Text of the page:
Philly Columnist Defends Army’s Video Game Recruitment Center

The Army’s use of video games to promote recruitment has been a source of controversy in recent times. Most recently, GamePolitics reported on a large-scale protest march at the Army Experience Center, located at a Philadelphia mall.

Taking the opposing view ot that of the protesters, attorney Christine Flowers defends the AEC in a Memorial Day weekend column for the Philadelphia Daily News:

A few [military] vets have been on the front lines in targeting the Army Experience Center… AEC incorporates high-tech virtual experiences, more traditional media and one-on-one interaction to reach young men and women who might be considering a life in the service…

According to Maj. Larry Dillard, the center’s program manager, the fundamental purpose is to give young people a more realistic and authentic idea of what it means to be a soldier in the 21st century. "The virtual experience allows for transparency, and is more effective in communicating our message than still photos or written materials."…

WHAT’S SO insidious?…

It is only because of [our military personnel’s] sacrifices that the protesters have the right to raise their voices. It is only because of their willingness to believe in something greater than themselves, a collective sense of duty and obligation, that we have a country where dissent is privileged.

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  1. 0
    Adrian Lopez says:

    Your reading skills suck. Evidently, I will have to spell it out for you:

    didn’t say "soldiers don’t literally swear to protect the constitution" as you claimed when you called me a moron, but that "soldiers don’t literally swear to protect the government". I was, in essence, acknowledging the fact that soldiers don’t swear to defend the government like I said in my original post, but that swearing on the Constitution is really just a way to lend an air of justice to what ultimately amounts to defending the US government and its interests. I was agreeing that they swear on the Constitution, but disagreeing on the claim that their job is to protect the US Constitution rather than the US government and its interests.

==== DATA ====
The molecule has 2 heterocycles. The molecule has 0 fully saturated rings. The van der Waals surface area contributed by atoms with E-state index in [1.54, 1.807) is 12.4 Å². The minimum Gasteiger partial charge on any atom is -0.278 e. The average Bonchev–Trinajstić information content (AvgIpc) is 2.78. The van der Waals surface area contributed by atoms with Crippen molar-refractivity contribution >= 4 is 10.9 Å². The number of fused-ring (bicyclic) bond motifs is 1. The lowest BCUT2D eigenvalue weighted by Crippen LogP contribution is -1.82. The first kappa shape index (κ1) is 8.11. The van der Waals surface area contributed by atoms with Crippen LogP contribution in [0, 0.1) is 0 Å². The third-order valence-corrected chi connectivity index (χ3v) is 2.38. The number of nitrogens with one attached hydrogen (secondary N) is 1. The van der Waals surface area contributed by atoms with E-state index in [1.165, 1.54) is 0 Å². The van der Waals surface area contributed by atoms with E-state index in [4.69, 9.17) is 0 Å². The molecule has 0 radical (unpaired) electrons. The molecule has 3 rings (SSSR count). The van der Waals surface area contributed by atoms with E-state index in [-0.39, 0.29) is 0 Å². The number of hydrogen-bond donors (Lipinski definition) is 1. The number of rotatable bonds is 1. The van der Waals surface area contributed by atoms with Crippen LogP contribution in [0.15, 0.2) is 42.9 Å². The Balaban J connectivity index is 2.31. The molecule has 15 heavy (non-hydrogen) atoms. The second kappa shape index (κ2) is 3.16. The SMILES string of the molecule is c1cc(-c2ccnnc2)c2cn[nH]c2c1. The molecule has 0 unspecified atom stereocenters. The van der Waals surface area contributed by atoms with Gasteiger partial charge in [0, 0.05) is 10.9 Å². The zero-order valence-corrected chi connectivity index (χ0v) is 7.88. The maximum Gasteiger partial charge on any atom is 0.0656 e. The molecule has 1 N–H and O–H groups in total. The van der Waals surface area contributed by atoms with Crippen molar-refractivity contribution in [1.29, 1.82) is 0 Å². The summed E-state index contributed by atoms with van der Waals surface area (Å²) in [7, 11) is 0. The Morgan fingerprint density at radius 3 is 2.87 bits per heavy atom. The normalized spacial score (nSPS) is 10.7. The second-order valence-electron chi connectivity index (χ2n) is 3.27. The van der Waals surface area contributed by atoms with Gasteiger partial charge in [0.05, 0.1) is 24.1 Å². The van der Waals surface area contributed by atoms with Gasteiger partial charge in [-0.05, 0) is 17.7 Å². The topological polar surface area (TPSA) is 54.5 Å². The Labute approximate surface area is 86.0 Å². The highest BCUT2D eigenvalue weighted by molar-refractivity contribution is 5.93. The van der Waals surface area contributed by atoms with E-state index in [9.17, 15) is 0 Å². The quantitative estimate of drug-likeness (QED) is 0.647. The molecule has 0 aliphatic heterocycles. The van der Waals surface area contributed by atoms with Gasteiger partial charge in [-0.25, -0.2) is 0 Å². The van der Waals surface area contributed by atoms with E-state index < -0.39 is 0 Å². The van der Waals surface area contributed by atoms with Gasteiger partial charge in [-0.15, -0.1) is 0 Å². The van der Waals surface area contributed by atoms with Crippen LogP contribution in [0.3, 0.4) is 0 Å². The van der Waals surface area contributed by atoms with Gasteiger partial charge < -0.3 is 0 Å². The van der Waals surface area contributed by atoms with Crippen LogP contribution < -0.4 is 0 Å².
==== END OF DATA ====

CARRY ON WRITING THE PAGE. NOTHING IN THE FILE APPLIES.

2. 0
    Paladin says:

    I saw what you wrote, and it’s pretty clear. You seem to think that soldiers are thugs for the government, that they don’t believe in the oath they take. I think the moron tag fits you pretty good. Just live with it.

  3. 0
    Adrian Lopez says:

    "They do literally swear to defend the constitution. They always have. Get a little education."

    When calling somebody else a moron for a perceived mistake it is probably a good idea to make sure you know what they actually wrote. I suggest you take a closer look at the post you’re replying to.

  4. 0
    Paladin says:

    Ok, moron, here is the Oath of Enlistment:

    I, (name), do solemnly swear (or affirm) that I will support and defend the Constitution of the United States against all enemies, foreign and domestic; that I will bear true faith and allegiance to the same; and that I will obey the orders of the President of the United States and the orders of the officers appointed over me, according to regulations and the Uniform Code of Military Justice. So help me God.[1]


    They do literally swear to defend the constitution. They always have. Get a little education.

  5. 0
    Seiena_Cyrus says:

    Ummmmmm….technically…what happened after the first WTC bombing? 9/11…is what happened…they openly attacked because they thought we were a weak target because we for a long time basically turned the other cheek at nations…lets not get too unrealistic here…you -DO- have to put up a strong front or the big bully in school will throw you head first into the garbage can.

  6. 0
    Paladin says: